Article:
Mohamed Aly, born and raised in Egypt, lives in Canada. Amal Aden, born and raised in Somalia, lived in Minnesota until she and Aly met on a Muslim dating site and she moved to Canada. They married, and have a daughter, born in 2011. But Aden left Aly, taking the daughter back with her to Minnesota. Aly then petitioned under the Hague Convention (a treaty) and the International Child Abduction Remedies Act, “alleging that Aden wrongfully removed their child to the United States. Aly contends that the child is a habitual resident of Canada within the meaning of the Convention, and accordingly seeks an order from the Court directing the prompt return of the child to that country. Aden opposes the petition, alleging that Aly has not met the requirements under the Convention and raising affirmative defenses to the return of the child — including that there is a grave risk of harm should the child be returned to Canada.”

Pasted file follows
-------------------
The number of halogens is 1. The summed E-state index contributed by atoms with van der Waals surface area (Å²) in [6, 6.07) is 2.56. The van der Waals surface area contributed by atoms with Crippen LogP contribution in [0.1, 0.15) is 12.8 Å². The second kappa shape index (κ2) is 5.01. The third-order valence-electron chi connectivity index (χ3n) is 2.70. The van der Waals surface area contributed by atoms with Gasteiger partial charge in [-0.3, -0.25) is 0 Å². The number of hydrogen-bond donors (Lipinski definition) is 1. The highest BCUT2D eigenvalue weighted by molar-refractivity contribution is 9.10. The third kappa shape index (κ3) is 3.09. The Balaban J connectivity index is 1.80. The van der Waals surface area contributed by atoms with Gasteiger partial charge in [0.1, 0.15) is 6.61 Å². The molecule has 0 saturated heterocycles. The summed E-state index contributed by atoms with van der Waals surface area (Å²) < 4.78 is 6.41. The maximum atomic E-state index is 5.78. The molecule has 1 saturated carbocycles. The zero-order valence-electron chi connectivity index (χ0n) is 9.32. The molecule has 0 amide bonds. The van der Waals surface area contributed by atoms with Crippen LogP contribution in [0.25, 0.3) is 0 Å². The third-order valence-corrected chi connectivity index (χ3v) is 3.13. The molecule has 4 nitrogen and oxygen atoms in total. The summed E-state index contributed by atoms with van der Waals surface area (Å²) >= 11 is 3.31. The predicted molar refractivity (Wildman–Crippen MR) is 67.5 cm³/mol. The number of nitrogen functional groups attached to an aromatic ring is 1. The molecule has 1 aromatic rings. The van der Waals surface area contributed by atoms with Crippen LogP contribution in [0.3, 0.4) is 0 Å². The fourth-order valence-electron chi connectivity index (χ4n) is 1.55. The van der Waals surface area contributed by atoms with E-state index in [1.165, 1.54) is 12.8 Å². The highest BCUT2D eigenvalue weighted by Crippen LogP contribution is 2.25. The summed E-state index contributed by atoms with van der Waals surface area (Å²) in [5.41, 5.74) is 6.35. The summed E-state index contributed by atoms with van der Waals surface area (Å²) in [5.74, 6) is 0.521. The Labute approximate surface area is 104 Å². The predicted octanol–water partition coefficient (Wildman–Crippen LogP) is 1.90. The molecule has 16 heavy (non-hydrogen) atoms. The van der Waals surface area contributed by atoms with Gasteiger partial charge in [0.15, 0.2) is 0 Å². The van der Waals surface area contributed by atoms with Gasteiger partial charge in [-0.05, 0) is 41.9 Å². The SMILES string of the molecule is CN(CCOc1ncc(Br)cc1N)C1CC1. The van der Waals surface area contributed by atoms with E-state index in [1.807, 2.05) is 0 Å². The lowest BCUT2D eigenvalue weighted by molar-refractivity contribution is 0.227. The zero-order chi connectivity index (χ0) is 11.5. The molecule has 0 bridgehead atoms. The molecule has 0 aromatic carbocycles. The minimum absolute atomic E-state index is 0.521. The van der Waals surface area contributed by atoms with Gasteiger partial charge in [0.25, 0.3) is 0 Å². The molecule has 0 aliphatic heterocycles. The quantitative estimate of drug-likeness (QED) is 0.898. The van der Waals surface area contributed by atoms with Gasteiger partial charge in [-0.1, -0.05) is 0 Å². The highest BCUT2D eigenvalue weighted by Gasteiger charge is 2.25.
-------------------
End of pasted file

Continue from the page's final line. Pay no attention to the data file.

The court (Aly v. Aden (D. Minn. Feb. 14, 2013)) went through a lot of details, including the various factual allegations and cross-allegations, and I can’t do all those details justice here. Here, though, is an interesting discussion of the mother’s (Aden’s) argument that returning the daughter to the father would put the daughter at risk for female genital mutilation (some paragraph breaks added):
58. Aden alleges that Aly approves of the practice of female genital mutilation (“FGM”). Aden also alleges that Aly asked Aden to take [daughter] to Aden’s mother, who lives in Kenya, to have the child undergo FGM. Aden testified that Aly then stated that if Aden’s mother would not do the procedure, Aly would take [daughter] to his mother in Egypt to have the procedure done.
59. Aly denies that he approves of FGM